10. Are the rats sold as pets socialized? That is, are they friendly and eagerly approach a human hand, or are they afraid of being touched or picked up?
11. Where does the store get their rats? eg., a local hobby breeder, a USDA licensed breeding facility, store breeds own rats
12. Do you see any sick rats in the store? If so, what are the rat's symptoms?
13. What is the store's official policy about sick rats? If you tell an employee about a sick rat, do they follow the official policy? How do they react and what do they do?
Start by calling the hospital to see if they treat rats. If so, tell them that you are doing a survey for the Rat Assistance & Teaching Society to gather statistics about veterinary treatment of rats. You can either continue to ask questions of the receptionist until you reach questions they are not able to answer, or ask to talk to the vet. - You can either ask to talk to the vet on the phone when he or she is free, or see if you can visit the hospital to talk to the vet. Ask what the vet would prefer. Here are the questions we'd like you to ask:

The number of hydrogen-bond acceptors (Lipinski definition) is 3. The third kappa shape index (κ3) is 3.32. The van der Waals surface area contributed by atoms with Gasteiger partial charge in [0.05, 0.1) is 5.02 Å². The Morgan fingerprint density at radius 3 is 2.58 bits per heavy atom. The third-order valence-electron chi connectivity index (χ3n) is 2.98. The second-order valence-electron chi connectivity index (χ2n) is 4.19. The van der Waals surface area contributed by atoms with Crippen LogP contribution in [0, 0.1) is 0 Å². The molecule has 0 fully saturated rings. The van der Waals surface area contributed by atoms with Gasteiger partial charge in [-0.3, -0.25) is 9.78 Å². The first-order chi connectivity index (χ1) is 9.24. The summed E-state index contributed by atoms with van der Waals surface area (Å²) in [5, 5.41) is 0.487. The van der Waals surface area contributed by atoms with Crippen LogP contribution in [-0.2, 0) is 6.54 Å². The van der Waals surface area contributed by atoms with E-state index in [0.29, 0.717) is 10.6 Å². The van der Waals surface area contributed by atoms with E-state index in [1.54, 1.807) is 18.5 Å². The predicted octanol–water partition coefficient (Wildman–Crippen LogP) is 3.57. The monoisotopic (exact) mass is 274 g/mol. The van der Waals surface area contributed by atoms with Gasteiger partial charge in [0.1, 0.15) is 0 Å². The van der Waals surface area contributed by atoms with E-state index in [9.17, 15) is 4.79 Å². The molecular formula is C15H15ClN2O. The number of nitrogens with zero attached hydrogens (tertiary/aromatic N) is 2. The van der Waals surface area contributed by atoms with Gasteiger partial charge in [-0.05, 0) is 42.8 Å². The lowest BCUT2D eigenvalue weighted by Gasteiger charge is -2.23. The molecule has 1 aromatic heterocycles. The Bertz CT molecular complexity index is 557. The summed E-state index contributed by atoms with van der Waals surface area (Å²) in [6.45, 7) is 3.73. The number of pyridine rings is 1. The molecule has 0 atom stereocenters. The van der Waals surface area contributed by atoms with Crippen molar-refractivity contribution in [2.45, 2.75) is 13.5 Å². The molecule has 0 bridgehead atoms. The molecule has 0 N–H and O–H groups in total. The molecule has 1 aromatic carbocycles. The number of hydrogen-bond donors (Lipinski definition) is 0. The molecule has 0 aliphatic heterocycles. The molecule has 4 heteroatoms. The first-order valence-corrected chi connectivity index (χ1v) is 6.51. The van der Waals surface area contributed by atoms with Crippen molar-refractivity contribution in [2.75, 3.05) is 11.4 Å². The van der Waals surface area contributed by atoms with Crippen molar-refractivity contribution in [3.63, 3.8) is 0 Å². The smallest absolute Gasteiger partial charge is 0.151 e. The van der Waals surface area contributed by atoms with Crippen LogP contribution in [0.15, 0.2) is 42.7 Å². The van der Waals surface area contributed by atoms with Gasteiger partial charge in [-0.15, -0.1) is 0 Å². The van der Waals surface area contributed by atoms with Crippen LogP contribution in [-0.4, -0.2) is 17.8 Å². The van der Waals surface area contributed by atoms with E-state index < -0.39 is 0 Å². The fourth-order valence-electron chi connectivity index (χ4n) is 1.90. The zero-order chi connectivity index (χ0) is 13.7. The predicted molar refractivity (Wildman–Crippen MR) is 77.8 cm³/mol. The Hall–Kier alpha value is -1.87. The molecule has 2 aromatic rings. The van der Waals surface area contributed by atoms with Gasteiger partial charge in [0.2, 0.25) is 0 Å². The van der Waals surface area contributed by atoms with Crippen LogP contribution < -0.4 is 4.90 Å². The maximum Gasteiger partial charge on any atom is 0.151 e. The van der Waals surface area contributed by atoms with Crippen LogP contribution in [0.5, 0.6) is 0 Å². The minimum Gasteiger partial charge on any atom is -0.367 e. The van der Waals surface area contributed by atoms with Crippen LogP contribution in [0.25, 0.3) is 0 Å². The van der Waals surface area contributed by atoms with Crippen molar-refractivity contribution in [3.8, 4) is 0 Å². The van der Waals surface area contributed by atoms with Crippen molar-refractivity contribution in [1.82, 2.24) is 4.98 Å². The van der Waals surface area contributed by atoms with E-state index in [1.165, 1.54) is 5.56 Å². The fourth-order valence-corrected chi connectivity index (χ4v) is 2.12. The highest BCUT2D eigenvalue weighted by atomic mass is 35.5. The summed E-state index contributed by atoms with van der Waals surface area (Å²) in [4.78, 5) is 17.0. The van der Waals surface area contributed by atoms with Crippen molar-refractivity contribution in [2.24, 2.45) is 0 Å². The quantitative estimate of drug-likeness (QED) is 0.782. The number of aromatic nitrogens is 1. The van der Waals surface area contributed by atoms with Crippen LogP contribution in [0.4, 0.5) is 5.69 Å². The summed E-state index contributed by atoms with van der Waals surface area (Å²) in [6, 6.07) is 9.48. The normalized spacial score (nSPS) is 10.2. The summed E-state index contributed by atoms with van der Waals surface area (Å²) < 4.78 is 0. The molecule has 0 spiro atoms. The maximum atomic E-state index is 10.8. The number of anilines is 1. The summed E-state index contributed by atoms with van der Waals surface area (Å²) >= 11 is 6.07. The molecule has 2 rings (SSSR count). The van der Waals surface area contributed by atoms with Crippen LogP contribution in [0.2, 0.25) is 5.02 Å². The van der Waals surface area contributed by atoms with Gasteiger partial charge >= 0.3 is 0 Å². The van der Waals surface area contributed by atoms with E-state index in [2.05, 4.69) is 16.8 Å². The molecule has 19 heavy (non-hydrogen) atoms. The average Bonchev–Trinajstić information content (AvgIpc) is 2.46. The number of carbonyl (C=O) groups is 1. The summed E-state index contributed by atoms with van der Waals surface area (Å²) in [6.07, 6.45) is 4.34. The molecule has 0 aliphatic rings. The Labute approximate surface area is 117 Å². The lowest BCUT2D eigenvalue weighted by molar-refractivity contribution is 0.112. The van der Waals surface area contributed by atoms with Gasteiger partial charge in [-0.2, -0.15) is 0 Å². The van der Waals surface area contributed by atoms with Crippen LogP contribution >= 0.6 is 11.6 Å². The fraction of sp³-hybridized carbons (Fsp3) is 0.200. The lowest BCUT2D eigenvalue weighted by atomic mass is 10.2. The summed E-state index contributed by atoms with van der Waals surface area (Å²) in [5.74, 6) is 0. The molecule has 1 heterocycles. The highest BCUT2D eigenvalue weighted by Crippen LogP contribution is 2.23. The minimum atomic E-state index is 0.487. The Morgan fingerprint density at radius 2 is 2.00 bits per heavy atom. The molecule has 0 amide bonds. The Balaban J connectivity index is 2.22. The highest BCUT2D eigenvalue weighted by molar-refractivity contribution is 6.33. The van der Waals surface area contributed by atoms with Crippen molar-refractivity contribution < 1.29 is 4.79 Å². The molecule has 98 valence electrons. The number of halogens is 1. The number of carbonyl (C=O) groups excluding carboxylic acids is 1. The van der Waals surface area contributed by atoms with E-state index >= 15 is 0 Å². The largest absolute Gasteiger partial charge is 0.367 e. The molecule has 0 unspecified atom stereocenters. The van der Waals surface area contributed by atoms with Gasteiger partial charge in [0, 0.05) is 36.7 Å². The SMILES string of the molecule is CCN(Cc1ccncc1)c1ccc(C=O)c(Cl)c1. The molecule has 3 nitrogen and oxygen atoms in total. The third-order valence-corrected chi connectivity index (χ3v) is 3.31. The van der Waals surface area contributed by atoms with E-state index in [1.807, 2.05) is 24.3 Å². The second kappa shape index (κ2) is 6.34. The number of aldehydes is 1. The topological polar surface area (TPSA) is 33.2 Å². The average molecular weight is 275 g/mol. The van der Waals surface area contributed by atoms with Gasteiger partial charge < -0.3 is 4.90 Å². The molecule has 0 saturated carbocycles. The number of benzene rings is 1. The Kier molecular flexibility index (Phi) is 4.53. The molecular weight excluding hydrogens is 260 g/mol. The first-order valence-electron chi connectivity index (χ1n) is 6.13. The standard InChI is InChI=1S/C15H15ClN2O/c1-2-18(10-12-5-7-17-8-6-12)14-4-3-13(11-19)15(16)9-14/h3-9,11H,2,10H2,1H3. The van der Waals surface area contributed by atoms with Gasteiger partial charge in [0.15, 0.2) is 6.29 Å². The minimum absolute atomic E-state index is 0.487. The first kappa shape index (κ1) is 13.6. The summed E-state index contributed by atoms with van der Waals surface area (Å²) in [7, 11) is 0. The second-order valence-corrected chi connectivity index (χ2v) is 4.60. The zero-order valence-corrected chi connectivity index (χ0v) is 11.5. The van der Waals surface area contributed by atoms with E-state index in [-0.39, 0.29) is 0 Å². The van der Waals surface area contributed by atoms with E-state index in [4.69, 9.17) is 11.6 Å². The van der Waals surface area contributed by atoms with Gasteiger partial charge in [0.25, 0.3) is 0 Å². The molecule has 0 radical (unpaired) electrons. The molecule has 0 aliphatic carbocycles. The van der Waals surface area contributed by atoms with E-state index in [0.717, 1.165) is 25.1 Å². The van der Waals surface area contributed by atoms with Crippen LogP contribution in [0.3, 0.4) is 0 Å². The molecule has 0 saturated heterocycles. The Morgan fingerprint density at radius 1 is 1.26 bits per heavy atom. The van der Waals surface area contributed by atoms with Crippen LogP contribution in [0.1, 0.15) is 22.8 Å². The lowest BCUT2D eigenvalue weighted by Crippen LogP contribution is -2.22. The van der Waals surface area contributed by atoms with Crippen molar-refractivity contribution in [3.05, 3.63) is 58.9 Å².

1. How many rats do you treat each year?
2. What type of rat surgeries have you done? About how many of each and what has been the success rate? What do you charge for each category of surgery (ie. mammary tumor removal, spays, neuters)
3. Do you require that food be withheld overnight before surgery? - (This is required for dogs and cats, but is not necessary for rats.)
4. What type of anesthesia do you use? Do you use a pre-anesthetic? - If so, what? Do you use a post-surgical analgesic? If so, what?
5. What type of warming equipment do you use for rat surgical patients?
6. What treatment do you recommend for a 6-week-old rat with respiratory symptoms?
7. What do you charge to euthanize a rat and what method do you use.
8. If I could provide you with a booklet on rat health care written by a lay-expert on rats, how would you feel about this?
There are generally three different types of animal shelters: government-run shelters that provide animal control services to the community, shelters run by non-profit humane societies that may or may not provide animal control services to the community, and private shelters, either non-profit or informal, that rescue and adopt out homeless animals. You may need to check to see which, if any, of the shelters in your area will accept rats.